As you will have read in previous blogs, we have been seeing a large number of Octopodes ( the correct plural of Octopus or so I have been told!) over the last few months and one that has been a regular fixture on our sighting list as been the Blue-Ringed Octopus (Hapalochlaena sp.) . All these sightings have made us and our guests extremely happy as they are normally very rare!
The Blue Ringed Octopodes are normally solitary creatures but some of our guests were lucky enough to see a couple of them mating – see the picture to the right. The larger one is obviously enjoying it – look at the size of his rings!! Thanks to Vicky for sending us this photo.
It is amazing the amount of people who do not realise how venomous this critter is – its bite can kill humans! Don’t get too close when trying to take its picture! The blue rings become more obvious when the octopus is agitated or feeling threatened, it is its way of saying ‘Back Off’.
Keep an eye out for later blogs on some of the other Octopodes that we see here in Lembeh.
Fire Urchins are plentiful in Lembeh and are often act as a host to small shrimps, Zebra Crabs and Emperor Snapper. Try not to get too close to one of these, their venomous spines intense pain if you get one stuck into you.
This ‘cute’ critter is the Stargrazer. Found on sandy bottoms, it is only spotted as its goggle-like eyes and mouth full of teeth protrude from the sediment, with the rest of the body buried. They are quite a hard find so most of our customers are very happy when we spot one for them!
Thank you Juanma for sending these photos through and if anyone else would like to check out more of his photos then please follow this link: http://www.juanmaorta.com/en/galleries/5566/
Marcel and Jack first planned to come and stay with us in April this year but a volcano erupting in Iceland meant that trip had to be delayed to till the summer
Marcel really enjoyed Lembeh for the fact that the conditions are so good for underwater photographers and he wanted to send through and share a couple of his favourites.
The Bigfin Reef Squid (Sepiotheutis lessoniana ) are a pretty common species, who you can often find in shallow coastal waters. During the day if you see them - they are often hanging around mooring lines, where they tend to lay their eggs. On night dives you will often encounter plenty of these squid as they like to come and play around in your torch or focus light!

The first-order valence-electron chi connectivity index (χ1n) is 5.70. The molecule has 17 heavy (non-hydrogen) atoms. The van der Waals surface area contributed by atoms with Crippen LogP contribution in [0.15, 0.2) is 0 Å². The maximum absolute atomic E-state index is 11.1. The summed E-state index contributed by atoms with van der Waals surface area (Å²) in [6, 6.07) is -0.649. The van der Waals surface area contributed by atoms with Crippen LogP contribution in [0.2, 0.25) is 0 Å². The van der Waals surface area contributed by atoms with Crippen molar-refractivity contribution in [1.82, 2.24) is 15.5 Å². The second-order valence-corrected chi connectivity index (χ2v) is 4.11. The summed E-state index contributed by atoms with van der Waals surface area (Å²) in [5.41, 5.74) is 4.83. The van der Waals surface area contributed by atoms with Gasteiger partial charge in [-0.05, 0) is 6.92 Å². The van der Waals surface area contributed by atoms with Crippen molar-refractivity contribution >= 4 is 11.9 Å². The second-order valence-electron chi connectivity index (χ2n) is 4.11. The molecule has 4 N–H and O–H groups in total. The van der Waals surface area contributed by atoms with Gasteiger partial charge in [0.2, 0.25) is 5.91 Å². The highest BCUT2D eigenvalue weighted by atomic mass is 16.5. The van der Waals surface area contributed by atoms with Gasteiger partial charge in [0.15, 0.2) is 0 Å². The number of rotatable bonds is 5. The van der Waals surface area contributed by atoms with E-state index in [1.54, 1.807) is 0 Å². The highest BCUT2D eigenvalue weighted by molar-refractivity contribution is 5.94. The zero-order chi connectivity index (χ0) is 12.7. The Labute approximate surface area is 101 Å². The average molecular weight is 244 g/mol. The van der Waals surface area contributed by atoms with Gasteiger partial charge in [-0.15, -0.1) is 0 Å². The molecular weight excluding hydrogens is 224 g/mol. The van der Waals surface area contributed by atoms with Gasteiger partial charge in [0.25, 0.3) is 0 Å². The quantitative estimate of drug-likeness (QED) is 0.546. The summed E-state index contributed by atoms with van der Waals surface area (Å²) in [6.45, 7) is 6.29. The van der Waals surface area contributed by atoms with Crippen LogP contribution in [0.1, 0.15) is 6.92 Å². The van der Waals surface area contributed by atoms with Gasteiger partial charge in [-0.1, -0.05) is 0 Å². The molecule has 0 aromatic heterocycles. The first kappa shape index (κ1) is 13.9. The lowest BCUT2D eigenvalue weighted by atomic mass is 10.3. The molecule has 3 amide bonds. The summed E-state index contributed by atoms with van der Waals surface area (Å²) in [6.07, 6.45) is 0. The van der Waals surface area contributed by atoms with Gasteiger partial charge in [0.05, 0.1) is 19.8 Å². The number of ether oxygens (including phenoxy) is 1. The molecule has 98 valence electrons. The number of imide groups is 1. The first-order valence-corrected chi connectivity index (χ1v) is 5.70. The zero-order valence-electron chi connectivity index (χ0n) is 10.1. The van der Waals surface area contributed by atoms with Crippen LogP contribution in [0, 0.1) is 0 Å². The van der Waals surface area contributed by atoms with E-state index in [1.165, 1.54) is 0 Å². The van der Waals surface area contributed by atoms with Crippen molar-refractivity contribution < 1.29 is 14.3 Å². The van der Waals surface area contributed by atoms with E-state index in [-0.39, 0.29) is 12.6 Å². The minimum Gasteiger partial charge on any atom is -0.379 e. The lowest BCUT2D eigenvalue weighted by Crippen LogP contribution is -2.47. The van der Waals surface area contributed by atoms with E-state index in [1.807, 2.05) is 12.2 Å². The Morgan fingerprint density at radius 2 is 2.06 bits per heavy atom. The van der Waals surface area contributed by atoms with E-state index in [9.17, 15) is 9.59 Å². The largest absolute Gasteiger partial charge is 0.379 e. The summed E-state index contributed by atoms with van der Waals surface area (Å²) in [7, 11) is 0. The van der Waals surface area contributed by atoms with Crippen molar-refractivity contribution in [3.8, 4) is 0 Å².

Very little is known about the tiny Tiger Shrimp ( Phyllognathia ceratophthalma ) as they are very rarely seen, even here in the critter heavy waters of the Lembeh Straits! They only grow to about 2cm in lengeth. The colouring is quite distinct, so when you have found them hiding in some rubble you can’t mistake them for anything else!
To see more of Marcel’s photos, please visit his homepage: http://members.quicknet.nl/m.out
October really was a fantastic month here for diving with Two Fish Divers in the Lembeh Strait (well every month is fantastic here!!). One of the standout sightings for us was the Mototi Octopus (Octopus mototi), pictured here on the left. (We also saw him last night on the night dive as well.)
This is a solitary species, which can be found on sandy/rubble bottoms hiding in some of the garbage that can be strewn on some of our dives sites, such as cans or glass bottles. The identification of the Mototi is by a pair of bright blue rings behind its head and it takes on a orangey colour whilst at rest.
When it is on the move as the picture to the right shows, the Mototi Octopus displays brown and white stripes. This rare find is also quite a poisonous find so be careful when you come across one!!
Thank you to Thea for these photos, we are very jealous of this sighting as we were either in the office or in bed with a high fever when this beauty was seen!
In late September / October we had Bent Christensen come and stay with for the second time this year – a true Lembeh addict!
The reason for his visit was mostly fun – trying to get in as many dives as possible in 14 days but he also wanted to spend more time looking at the tongue-eating parasites that he had found living the mouths of certain types of anemone fish on his first trip to Lembeh in 2010. What he found definitely made it a worthwhile trip.
Bent spent many minutes underwater fending off attacks from crazed Saddleback Anemone fish and saw that as high as 90% of fish on one carpet anemone can have this parasite. They have also been seen in the Spinecheek and Clarks Anemone fish as well. A trip to the local fish market with one of our cooks was also an interesting experience as he had most people in the market looking into fish mouths and managed to find a couple of the isopods still alive in the mouths of a couple of goatfish!
We are really looking forward to hearing more about this from Bent. Bent is quite a talented underwater photographer as you can see from the photo above, if you would like to see more of his photographs from his recent stay, please just follow this link: http://www.pbase.com/borneobent/lembeh
Next time you are diving, if you see an Anemone fish try and get close and see if there is a little isopod staring back at you!! Let us know if you find these crazy critters anywhere else in the world!